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Thursday, June 15, 2023

Authors Talk: Queer Books Past, Present, and Future: Pride Month

A short while ago I posted a Google form for authors to answer where we discussed queer books past, present, and future. Here are a few of the answers that I received.

Introduction to the authors. Authors will be color-coded to make matching answer and responses easier, at least to me.

Dahlia Adler: (she/her) Author of queer books including Going Bicoastal, Cool for the Summer, and Home Field Advantage.
Deke Moulton: (she/they) Author of the upcoming novel Don't Want to Be Your Monster.
Caroline Huntoon: (they/them) Author of the recently released book Skating on Mars.
Alder (Ash) Van Otterloo: (they/he) Author of middle-grade books Cattywampus, A Touch of Ruckus, and The Beautiful Something Else.
Jae: (she/her) Author of queer books including Backwards to Oregon, Chemistry Lessons, and Just a Touch Away.
Jen St. Jude: (they/them, she/her) Author of the recently released book If Tomorrow Doesn't Come.
Michelle Mohrweis: (they/them) Author of The Trouble with Robots and the upcoming book The Problem with Gravity.

What are/were some LGBTQ+ books that made you feel seen?

Dahlia Adler: Imogen, Obviously by Becky Albertalli was the most recent one that hit a lot of nails on a lot of heads for me. Hot Dog Girl by Jennifer Dugan and Far From You by Tess Sharpe were definitely big ones. And it's adult, but In at the Deep End by Kate Davies had a life-changing line for me.
Deke Moulton: Honestly, THE CITY BEAUTIFUL by Aden Polydoros. I loved the intersection of Jewish observance and a desire to remain in the community with wonderful deconstructions of the ways in which Biblical mistranslations have led to persecution of queer people.
Caroline Huntoon: ALWAYS THE ALMOST (Edward Underhill), IF TOMORROW DOESN'T COME (Jen St. Jude), FELIX EVER AFTER (Kacen Callender)... always looking for more.
Alder (Ash) Van Otterloo: Hell Followed with Us, The Deep, I Wish You All the Best, It Came From the Closet, The Merry Spinster, The Witch King duology, The River Has Teeth, The Sound of Stars...to name a VERY few.
Jae: Most meaningful to me were the first LGBTQ+ books I read, including Silent Legacy by Ciaran Llachlan Leavitt and And Playing the Role of Herself by KE Lane. I grew up in a tiny little village, with no openly LGBTQ+ people around, so books like these were a lifesaver. I was also pleasantly surprised to find a character with aphantasia in Write for Her by Kim Hartfield. I had never seen that aspect of myself represented in fiction.
Jen St. Jude: The Miseducation of Cameron Post by Emily Danforth, We Are Okay by Nina LaCour, The Sky Blues by Robbie Couch, Her Name in the Sky by Kelly Quindlen, We Deserve Monuments by Jas Hammonds, Man O' War by Cory McCarthy, Cantoras by Carolina de Robertis, everything by Lin Thompson, Just As You Are by Camille Kellogg, More Happy Than Not by Adam Silvera.
Michelle Mohrweis: Oh goodness! There’s so many, but here’s a few highlights. First, some middle grade:
In middle grade, IZZY AT THE END OF THE WORLD by K.A. Reynolds features a bisexual autistic girl trying to save her family after aliens make everyone vanish away. As a queer autistic enby, I loved reading that rep, especially in a story as fun and spooky and adventurous as that one!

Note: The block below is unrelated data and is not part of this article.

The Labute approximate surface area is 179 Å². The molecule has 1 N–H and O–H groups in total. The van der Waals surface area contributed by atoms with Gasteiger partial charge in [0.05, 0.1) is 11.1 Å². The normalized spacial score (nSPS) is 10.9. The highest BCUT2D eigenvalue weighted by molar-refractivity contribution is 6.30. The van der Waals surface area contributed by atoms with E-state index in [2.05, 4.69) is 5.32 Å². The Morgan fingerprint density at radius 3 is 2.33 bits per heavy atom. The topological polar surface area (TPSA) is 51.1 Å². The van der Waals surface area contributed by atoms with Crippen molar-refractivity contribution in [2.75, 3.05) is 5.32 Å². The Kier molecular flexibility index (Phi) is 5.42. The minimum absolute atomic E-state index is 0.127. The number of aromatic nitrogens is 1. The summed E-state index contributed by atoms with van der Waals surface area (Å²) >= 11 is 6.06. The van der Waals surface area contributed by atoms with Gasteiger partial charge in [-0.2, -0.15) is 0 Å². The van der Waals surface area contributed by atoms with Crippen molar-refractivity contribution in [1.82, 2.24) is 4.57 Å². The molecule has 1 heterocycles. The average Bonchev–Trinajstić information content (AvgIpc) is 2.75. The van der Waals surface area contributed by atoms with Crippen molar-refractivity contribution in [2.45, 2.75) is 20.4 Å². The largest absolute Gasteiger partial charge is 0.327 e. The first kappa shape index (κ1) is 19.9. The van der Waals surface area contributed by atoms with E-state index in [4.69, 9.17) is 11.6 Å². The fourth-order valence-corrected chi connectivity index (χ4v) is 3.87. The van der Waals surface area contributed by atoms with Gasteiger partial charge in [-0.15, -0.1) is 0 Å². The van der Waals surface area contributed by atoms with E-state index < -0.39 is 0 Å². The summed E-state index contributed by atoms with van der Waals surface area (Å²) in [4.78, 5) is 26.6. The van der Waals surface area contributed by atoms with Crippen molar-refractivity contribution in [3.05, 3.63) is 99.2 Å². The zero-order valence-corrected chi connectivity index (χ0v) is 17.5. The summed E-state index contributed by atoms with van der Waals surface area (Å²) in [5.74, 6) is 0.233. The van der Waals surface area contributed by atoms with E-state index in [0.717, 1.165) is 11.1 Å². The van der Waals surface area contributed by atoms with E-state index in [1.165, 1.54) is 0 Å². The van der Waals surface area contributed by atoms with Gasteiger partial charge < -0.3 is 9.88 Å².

MEOW OR NEVER by Jazz Taylor is a wonderful story that really made me feel seen in a way I can’t explain. Along with a queer first crush plotline, it had an anxious main character. I battle with my anxiety a lot, and I really wish there had been more books showing characters grappling with it when I was a kid. Plus it has cats. I love cats!
Moving into young adult:
I can’t get enough of LAKELORE by Anna-Marie McLemore. The main characters are neurodivergent and nonbinary, and as a neurodivergent enby myself, this book really resonated with me. From the conversations about gender and what it means to them, to the way the main characters think and act, this story was so validating and wonderful. Plus, it’s absolutely beautiful, written in an almost lyrical tone as the characters find their magical world below the lake starting to appear around them on the surface! I especially loved how the book showed the way so many of us click when we find each other, that sheer joy and relief at being able to have conversations with another neurodivergent person where you aren’t viewed as too random or one upping, but instead are understood, even if the other person doesn’t always follow your particular train of thought.
I really enjoyed and felt seen when reading FIRE BECOMES HER by Rosiee Thor. Rosiee writes amazing aro/ace characters and it’s so refreshing to read a book showing a queer platonic relationship. Also it has magic you can drink and so much intrigue packed into a 1920s style setting, so not only did their book make me feel seen… but it also really entertained me!
The graphic novel MAGICAL BOY made me feel so seen. The main character is a trans boy, and although I’m nonbinary, so many of his struggles getting people to see him for who he is really resonated with me. There’s a scene where he is trying on clothing and one popular queer style is still more form fitting than he likes, and that just stuck with me because I grapple with that all the time! This was also the book that finally got me to try a binder, which was so, so, so affirming. Add in all the adventure and magic and poking fun at countless magical girl tropes (but in a loving way) and this graphic novel quickly became one of my favorites.